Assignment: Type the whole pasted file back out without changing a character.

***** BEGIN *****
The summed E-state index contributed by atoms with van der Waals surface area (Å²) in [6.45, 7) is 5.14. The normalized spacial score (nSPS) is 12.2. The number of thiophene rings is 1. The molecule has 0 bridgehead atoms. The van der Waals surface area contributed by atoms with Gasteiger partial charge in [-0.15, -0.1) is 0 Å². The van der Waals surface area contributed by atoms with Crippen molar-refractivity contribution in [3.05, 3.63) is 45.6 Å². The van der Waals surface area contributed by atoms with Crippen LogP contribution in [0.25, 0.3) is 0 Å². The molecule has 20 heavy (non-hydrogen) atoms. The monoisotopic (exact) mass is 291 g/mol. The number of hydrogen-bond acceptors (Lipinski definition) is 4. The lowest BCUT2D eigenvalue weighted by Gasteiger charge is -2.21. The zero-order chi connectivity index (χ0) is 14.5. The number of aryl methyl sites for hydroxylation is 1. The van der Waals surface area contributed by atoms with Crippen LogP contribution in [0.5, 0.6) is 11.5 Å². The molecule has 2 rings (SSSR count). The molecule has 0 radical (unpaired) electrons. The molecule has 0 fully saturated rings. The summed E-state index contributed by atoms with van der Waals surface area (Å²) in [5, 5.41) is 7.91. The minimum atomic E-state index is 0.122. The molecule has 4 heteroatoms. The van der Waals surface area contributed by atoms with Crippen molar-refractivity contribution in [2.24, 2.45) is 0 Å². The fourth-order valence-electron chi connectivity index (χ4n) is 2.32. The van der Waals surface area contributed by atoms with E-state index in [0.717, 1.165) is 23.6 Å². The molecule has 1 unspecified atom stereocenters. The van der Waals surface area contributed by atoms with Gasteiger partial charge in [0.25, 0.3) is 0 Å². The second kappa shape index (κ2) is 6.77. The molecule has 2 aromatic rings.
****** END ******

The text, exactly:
The summed E-state index contributed by atoms with van der Waals surface area (Å²) in [6.45, 7) is 5.14. The normalized spacial score (nSPS) is 12.2. The number of thiophene rings is 1. The molecule has 0 bridgehead atoms. The van der Waals surface area contributed by atoms with Gasteiger partial charge in [-0.15, -0.1) is 0 Å². The van der Waals surface area contributed by atoms with Crippen molar-refractivity contribution in [3.05, 3.63) is 45.6 Å². The van der Waals surface area contributed by atoms with Crippen LogP contribution in [0.25, 0.3) is 0 Å². The molecule has 20 heavy (non-hydrogen) atoms. The monoisotopic (exact) mass is 291 g/mol. The number of hydrogen-bond acceptors (Lipinski definition) is 4. The lowest BCUT2D eigenvalue weighted by Gasteiger charge is -2.21. The zero-order chi connectivity index (χ0) is 14.5. The number of aryl methyl sites for hydroxylation is 1. The van der Waals surface area contributed by atoms with Crippen LogP contribution in [0.5, 0.6) is 11.5 Å². The molecule has 2 rings (SSSR count). The molecule has 0 radical (unpaired) electrons. The molecule has 0 fully saturated rings. The summed E-state index contributed by atoms with van der Waals surface area (Å²) in [5, 5.41) is 7.91. The minimum atomic E-state index is 0.122. The molecule has 4 heteroatoms. The van der Waals surface area contributed by atoms with Crippen molar-refractivity contribution in [2.24, 2.45) is 0 Å². The fourth-order valence-electron chi connectivity index (χ4n) is 2.32. The van der Waals surface area contributed by atoms with E-state index in [0.717, 1.165) is 23.6 Å². The molecule has 1 unspecified atom stereocenters. The van der Waals surface area contributed by atoms with Gasteiger partial charge in [0.25, 0.3) is 0 Å². The second kappa shape index (κ2) is 6.77. The molecule has 2 aromatic rings.